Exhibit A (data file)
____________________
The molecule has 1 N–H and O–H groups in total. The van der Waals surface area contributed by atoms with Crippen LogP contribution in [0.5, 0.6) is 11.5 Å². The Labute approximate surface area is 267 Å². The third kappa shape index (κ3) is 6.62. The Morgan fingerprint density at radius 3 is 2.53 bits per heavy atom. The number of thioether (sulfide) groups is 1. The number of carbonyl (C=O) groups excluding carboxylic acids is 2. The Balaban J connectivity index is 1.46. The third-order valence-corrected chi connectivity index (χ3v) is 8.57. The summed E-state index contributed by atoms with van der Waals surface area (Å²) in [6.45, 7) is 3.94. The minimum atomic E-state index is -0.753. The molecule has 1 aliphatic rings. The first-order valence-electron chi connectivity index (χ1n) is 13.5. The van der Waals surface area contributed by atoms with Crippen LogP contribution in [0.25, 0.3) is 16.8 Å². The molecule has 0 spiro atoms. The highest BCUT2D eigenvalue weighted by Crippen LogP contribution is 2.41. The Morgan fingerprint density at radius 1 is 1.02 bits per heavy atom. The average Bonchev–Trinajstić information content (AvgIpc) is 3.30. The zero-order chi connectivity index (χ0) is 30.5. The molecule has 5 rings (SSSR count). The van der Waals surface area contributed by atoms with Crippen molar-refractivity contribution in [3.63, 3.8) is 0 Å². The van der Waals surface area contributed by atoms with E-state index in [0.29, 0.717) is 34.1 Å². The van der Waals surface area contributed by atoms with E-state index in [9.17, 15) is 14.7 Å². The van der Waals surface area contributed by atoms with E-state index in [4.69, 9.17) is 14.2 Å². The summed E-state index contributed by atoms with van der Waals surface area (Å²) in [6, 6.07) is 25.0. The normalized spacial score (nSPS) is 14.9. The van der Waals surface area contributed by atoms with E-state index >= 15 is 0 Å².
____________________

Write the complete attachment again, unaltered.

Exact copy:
The molecule has 1 N–H and O–H groups in total. The van der Waals surface area contributed by atoms with Crippen LogP contribution in [0.5, 0.6) is 11.5 Å². The Labute approximate surface area is 267 Å². The third kappa shape index (κ3) is 6.62. The Morgan fingerprint density at radius 3 is 2.53 bits per heavy atom. The number of thioether (sulfide) groups is 1. The number of carbonyl (C=O) groups excluding carboxylic acids is 2. The Balaban J connectivity index is 1.46. The third-order valence-corrected chi connectivity index (χ3v) is 8.57. The summed E-state index contributed by atoms with van der Waals surface area (Å²) in [6.45, 7) is 3.94. The minimum atomic E-state index is -0.753. The molecule has 1 aliphatic rings. The first-order valence-electron chi connectivity index (χ1n) is 13.5. The van der Waals surface area contributed by atoms with Crippen LogP contribution in [0.25, 0.3) is 16.8 Å². The molecule has 0 spiro atoms. The highest BCUT2D eigenvalue weighted by Crippen LogP contribution is 2.41. The Morgan fingerprint density at radius 1 is 1.02 bits per heavy atom. The average Bonchev–Trinajstić information content (AvgIpc) is 3.30. The zero-order chi connectivity index (χ0) is 30.5. The molecule has 5 rings (SSSR count). The van der Waals surface area contributed by atoms with Crippen molar-refractivity contribution in [3.63, 3.8) is 0 Å². The van der Waals surface area contributed by atoms with E-state index in [0.29, 0.717) is 34.1 Å². The van der Waals surface area contributed by atoms with E-state index in [9.17, 15) is 14.7 Å². The van der Waals surface area contributed by atoms with E-state index in [4.69, 9.17) is 14.2 Å². The summed E-state index contributed by atoms with van der Waals surface area (Å²) in [6, 6.07) is 25.0. The normalized spacial score (nSPS) is 14.9. The van der Waals surface area contributed by atoms with E-state index >= 15 is 0 Å².